The Morgan sisters have become familiar faces and voices on TV, radio and right across the media, articulately and passionately making the case to Save GB Bacon. But the fight is nowhere near over, they told Alistair Driver, who joined them on farm for yet another interview at the height of the publicity in October
As we finally walked away from the crowded pig shed where the Morgans had just done yet another live TV interview, the conversation, as I guess it often does at this time of year, turned to Strictly.
After BBC Breakfast presenter Dan Walker’s latest turn was analysed, his colleague, the interviewer, who had been on the farm since before 5am, revealed how much she would love to appear on the programme. “I think the Morgans have got about as much chance of getting on Strictly after all this,” I suggested.
It didn’t quite come out as intended, but everyone (I think) knew what I meant. Kate and Vicky had, after all, by then appeared on just about every news and current affairs programme and publication in the country, and many beyond.
When I told friends and family why I was heading to Yorkshire very first thing on a Monday morning, they all knew about the Morgan sisters. “Oh, yes, I’ve seen them on the news, they’re really good,” was a typical response. They are even getting recognised when they are out and about locally.
The sisters, who have been regulars in the media over the years, have been making the case for action to ‘Save GB Bacon’ articulately, passionately and often, emotionally, most notably when Kate pleaded on the Victoria Derbyshire show for Prime Minister Boris Johnson to ‘come and see my farm’ and ‘have the guts to stand up and talk to us’.
Instead, the day after the Prime Minister’s dismissive remarks about the pig sector’s plight at the Conservative Party Conference, the sisters led a peaceful but hugely effective industry demonstration in Manchester that generated more mass media coverage.
They have thrown everything into the Save GB Bacon campaign, recently launching the #BiteIntoBritain social media campaign, while also trying to manage a pig business bursting at the seams and haemorrhaging money, not to mention running young families.
It has taken its toll. “There have been times when we have been asked to do interviews and I just haven’t wanted to do it,” Vicky said. “But we have been so desperate to get the message out.”
At the time of my visit to Yorkshire, it seemed everyone had got the message, apart from the Prime Minister, who had just nipped off on holiday, and his Government.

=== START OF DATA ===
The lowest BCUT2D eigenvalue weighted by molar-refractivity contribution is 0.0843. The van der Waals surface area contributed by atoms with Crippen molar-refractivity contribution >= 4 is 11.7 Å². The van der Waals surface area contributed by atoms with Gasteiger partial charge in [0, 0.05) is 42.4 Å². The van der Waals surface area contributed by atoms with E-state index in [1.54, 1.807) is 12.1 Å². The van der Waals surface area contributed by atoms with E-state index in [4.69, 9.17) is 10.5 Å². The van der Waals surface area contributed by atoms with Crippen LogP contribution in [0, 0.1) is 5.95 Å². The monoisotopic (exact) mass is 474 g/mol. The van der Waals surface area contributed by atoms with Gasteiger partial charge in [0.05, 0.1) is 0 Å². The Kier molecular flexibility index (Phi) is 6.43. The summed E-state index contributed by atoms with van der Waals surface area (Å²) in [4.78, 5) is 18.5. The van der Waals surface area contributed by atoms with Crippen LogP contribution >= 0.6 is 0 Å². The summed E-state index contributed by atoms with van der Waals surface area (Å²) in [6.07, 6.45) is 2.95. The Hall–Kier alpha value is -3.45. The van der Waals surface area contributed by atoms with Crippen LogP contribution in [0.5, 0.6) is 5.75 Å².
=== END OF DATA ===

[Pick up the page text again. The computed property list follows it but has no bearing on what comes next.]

“It is so frustrating – the media coverage has been fantastic, but the Government is ignoring farmers. Surely they can’t allow thousands of pigs to be slaughtered?” Vicky said.
Kate added: “It makes you wonder if the Government wants farmers in this country – if they don’t it’s fine, but they need to tell us and we’ll pack up and do something else.”
The Morgan family, sisters Vicky, Kate and Rachel, who works in the office, father David and mother, Sue, keep 1,700 sows on the main farm, with 25 finisher units, also buying in pigs to finish from 7kg. They usually finish around 90,000 pigs per year, but for the last three months or so, like so many others, have had contract numbers from their processor cut by 25% a week.
They have just about coped so far, mainly because they usually leave two weeks between the end of batches to give time for thorough cleaning out before the next one comes in.
“That has given us some leeway, but we are now running out of space,” Kate said. “We’re getting to the point where we are emptying out and filling straight up again, without washing out. Soon we won’t be able to wean on the breeding herd because we haven’t emptied the yard. I’ve no idea how much more time we’ve got. But we will not kill pigs on farm.
“The whole business is under a lot of pressure – the feed mill is having to make more feed and all our staff are working doubly hard.”
Meanwhile, bigger pigs requiring more expensive feed are selling for lower prices. Deadweights are averaging over 100kg, compared with the typical 86kg.